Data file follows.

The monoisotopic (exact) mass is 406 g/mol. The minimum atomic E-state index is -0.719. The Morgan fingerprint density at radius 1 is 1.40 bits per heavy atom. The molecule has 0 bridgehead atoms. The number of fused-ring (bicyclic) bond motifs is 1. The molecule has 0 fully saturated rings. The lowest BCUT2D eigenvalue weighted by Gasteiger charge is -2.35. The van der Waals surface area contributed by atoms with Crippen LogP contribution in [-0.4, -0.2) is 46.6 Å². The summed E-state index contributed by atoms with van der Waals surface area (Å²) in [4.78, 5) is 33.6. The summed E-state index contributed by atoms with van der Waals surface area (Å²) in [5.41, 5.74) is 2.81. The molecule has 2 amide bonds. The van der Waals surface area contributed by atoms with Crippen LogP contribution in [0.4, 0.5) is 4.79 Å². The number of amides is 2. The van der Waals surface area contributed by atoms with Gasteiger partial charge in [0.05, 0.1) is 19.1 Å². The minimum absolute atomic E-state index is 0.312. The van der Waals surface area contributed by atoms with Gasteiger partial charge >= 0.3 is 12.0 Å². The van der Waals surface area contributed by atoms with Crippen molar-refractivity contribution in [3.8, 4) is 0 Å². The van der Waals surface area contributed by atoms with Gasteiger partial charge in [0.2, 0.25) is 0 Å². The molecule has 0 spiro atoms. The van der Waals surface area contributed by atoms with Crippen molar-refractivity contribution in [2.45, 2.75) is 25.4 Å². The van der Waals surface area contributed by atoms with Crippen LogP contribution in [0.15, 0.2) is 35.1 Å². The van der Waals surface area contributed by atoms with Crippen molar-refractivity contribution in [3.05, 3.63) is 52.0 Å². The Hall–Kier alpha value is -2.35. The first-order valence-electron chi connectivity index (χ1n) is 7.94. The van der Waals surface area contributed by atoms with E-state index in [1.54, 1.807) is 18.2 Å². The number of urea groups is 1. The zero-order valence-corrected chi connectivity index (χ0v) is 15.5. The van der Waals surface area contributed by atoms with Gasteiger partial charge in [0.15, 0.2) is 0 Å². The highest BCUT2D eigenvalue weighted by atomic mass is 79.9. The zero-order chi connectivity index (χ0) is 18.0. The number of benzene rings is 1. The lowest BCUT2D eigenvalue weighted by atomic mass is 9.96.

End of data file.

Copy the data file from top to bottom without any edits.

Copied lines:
The monoisotopic (exact) mass is 406 g/mol. The minimum atomic E-state index is -0.719. The Morgan fingerprint density at radius 1 is 1.40 bits per heavy atom. The molecule has 0 bridgehead atoms. The number of fused-ring (bicyclic) bond motifs is 1. The molecule has 0 fully saturated rings. The lowest BCUT2D eigenvalue weighted by Gasteiger charge is -2.35. The van der Waals surface area contributed by atoms with Crippen LogP contribution in [-0.4, -0.2) is 46.6 Å². The summed E-state index contributed by atoms with van der Waals surface area (Å²) in [4.78, 5) is 33.6. The summed E-state index contributed by atoms with van der Waals surface area (Å²) in [5.41, 5.74) is 2.81. The molecule has 2 amide bonds. The van der Waals surface area contributed by atoms with Crippen LogP contribution in [0.4, 0.5) is 4.79 Å². The number of amides is 2. The van der Waals surface area contributed by atoms with Gasteiger partial charge in [0.05, 0.1) is 19.1 Å². The minimum absolute atomic E-state index is 0.312. The van der Waals surface area contributed by atoms with Gasteiger partial charge >= 0.3 is 12.0 Å². The van der Waals surface area contributed by atoms with Crippen molar-refractivity contribution in [3.8, 4) is 0 Å². The van der Waals surface area contributed by atoms with Gasteiger partial charge in [0.2, 0.25) is 0 Å². The molecule has 0 spiro atoms. The van der Waals surface area contributed by atoms with Crippen molar-refractivity contribution in [2.45, 2.75) is 25.4 Å². The van der Waals surface area contributed by atoms with Crippen LogP contribution in [0.15, 0.2) is 35.1 Å². The van der Waals surface area contributed by atoms with Crippen molar-refractivity contribution in [3.05, 3.63) is 52.0 Å². The Hall–Kier alpha value is -2.35. The first-order valence-electron chi connectivity index (χ1n) is 7.94. The van der Waals surface area contributed by atoms with E-state index in [1.54, 1.807) is 18.2 Å². The number of urea groups is 1. The zero-order valence-corrected chi connectivity index (χ0v) is 15.5. The van der Waals surface area contributed by atoms with Gasteiger partial charge in [0.15, 0.2) is 0 Å². The highest BCUT2D eigenvalue weighted by atomic mass is 79.9. The zero-order chi connectivity index (χ0) is 18.0. The number of benzene rings is 1. The lowest BCUT2D eigenvalue weighted by atomic mass is 9.96.